Jack Yarber, also known by his stage name "Jack Oblivian", is an American singer, songwriter, and guitarist based in Memphis, Tennessee. He was a founding member of the garage-bands The Compulsive Gamblers, and The Oblivans and currently fronts Jack O & the Tennessee Tearjerkers.
Yarber has also been a member, or contributed to: The End, Johnny Vomit & The Dry Heaves, Andre Williams, The Knaughty Knights, South Filthy, The Cool Jerks, The Limes, '68 Comeback, King Louie & His Loose Diamonds, Greg Oblivian & the Tip Tops, Jack Oblivian & The Cigarillos, The Natural Kicks and Tav Falco's Panther Burns.
1 Johnny Vomit & the Dry Heaves,
2 The End,
3 The Compulsive Gamblers,
4 The Oblivians,
5 The Tennessee Tearjerkers,
6 The Oblivians reunion,
7.1 With The End,
7.2 With Johnny Vomit & The Dry Heaves,
7.3 With the Compulsive Gamblers,
7.4 With the Oblivians,
7.5 with Tav Falco's Panther Burns,
7.6 with the Tearjerkers,
7.7 with the Knaughty Knights,
7.8 with South Filthy,
7.9 with the Cool Jerks,
7.10 with the Limes,
7.11 with the Natural Kicks,
7.12 As Jack Oblivian,
7.13 As Jack Oblivian & The Cigarillos,
Johnny Vomit & the Dry Heaves:
Jack Yarber began his professional music career in high school, appearing alongside high-school friend and future Squirrel Nut Zippers founder Jimbo Mathus in the Corinth, Mississippi, based Johnny Vomit & the Dry Heaves. Yarber played drums in the outfit, which credited him as Johnny Goopa.1 Johnny Vomit & the Dry Heaves would go on to be one of Yarber's longest-running side projects, the song "Knick the Knife" on his latest Tennessee Tearjearkers album being a reworked version of a song performed in early Johnny Vomit jam sessions.2
In the summer of 1987 (?), Yarber moved to Memphis, Tennessee, to play music with his cousin. Yarber and his cousin played together using a number of band names, eventually releasing a new-wave 7-inch under the name The End. The tracks "You Never Called" and "People Talk" (later covered by Cheap Time) were recorded in 1984 at Phillips Studio in Memphis, Tennessee. That vinyl single, released on the Erwin record label marked Yarber's first appearance on record. By 1989 the two had diverged musically and Yarber's cousin left town, effectively ending their partnership.3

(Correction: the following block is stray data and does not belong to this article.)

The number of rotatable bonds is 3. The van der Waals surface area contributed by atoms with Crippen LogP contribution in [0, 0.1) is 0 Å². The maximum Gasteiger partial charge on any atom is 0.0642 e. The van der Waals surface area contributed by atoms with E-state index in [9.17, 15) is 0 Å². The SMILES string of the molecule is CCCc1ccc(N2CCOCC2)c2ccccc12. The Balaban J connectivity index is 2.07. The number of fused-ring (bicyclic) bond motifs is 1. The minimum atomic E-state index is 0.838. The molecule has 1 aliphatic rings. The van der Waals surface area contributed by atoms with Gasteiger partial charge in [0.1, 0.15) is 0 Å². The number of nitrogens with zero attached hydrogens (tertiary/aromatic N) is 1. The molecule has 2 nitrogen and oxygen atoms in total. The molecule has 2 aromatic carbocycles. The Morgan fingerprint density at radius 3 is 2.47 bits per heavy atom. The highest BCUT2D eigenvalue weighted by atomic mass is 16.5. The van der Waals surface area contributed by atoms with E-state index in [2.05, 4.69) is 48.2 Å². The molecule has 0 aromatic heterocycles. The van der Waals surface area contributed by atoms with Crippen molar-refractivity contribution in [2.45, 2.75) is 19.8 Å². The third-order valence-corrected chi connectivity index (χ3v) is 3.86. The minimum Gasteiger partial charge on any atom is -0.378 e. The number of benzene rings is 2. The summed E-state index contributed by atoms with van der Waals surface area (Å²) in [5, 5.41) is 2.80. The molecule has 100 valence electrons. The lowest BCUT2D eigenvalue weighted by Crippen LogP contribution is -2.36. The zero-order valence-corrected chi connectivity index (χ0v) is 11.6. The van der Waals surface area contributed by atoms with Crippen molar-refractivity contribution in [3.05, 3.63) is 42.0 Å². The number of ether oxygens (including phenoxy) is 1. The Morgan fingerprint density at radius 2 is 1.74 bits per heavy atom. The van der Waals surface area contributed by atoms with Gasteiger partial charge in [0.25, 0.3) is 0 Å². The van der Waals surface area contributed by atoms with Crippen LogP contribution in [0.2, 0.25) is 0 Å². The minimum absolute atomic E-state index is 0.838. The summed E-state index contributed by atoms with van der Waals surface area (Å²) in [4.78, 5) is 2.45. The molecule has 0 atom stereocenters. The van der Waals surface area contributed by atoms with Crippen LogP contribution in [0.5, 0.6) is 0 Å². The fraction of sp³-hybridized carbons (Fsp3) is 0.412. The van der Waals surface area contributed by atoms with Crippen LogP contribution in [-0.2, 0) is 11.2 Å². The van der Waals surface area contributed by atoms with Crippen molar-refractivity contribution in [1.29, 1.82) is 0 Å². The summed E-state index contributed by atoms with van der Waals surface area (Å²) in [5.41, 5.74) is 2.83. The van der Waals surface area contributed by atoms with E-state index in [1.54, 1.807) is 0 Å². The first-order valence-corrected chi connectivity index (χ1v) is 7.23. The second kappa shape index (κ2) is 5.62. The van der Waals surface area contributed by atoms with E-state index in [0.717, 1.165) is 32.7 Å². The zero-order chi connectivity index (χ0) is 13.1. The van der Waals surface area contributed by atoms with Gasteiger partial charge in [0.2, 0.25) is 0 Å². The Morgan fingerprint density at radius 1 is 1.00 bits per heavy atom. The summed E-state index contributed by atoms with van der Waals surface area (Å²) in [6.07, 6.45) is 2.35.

The Compulsive Gamblers:
Following the breakup of The End in, Yarber's encounter with fellow musician Greg Cartwright led to the formation of the Compulsive Gamblers. Despite recording two 7-inch albums and a handful of home recordings, the band was unable to garner record label interest until after the success of their next band, the Oblivians. The Compulsive Gamblers would reform in the late 1990s and early 2000s, releasing two studio albums and one live LP on Sympathy For the Record Industry.4
The Oblivians formed in 1993 as a side project to the Compulsive Gamblers, and included former Gambler Greg Cartwright, as well as future Goner Records founder, Eric Friedl. The members of the Oblivians all shared writing and recording responsibilities. Each member supplied vocals, guitar work, and percussion on albums, and switched between instruments during live shows. The Oblivians lasted from 1993 until 1998, at which time Yarber and Cartwright left the band to reform the Compulsive Gamblers. The second incarnation of the Gamblers lasted from 1998 to 2003, when the bandmembers again went their separate ways.
The Tennessee Tearjerkers:
After pursuing a brief solo career, Yarber teamed up with Scott Bomar to form the Tearjearkers. As Bomar became more and more involved with film scoring, Yarber began to take a more active role in the band, ultimately taking over as lead songwriter after Bomar's departure. With Yarber in control of the group, the band was rechristened the Tennessee Tearjerkers.5 At the same time as Yarber was writing songs with the Tearjerkers, he was also contributing in various ways to a number of side projects including, the Knaughty Knights, the Limes, and South Filthy which included collaborations with longtime associates Walter Daniels, and Monsieur Jeffrey Evans. In 2007 Yarber released another solo LP, "The Flip Side Kid." The CD version was released by Sympathy For the Record Industry and Yarber self-released the vinyl under his own label, "Dirt Cheap Date."
The Oblivians reunion:
In 2008, The Oblivians and The Gories announced a dual reunion tour, which happened in the summer of 2009, mostly in Europe, but also a couple shows in Memphis and Detroit.6. In 2010, more Oblivians dates have been booked in the United States. No 2011 dates are confirmed at this time.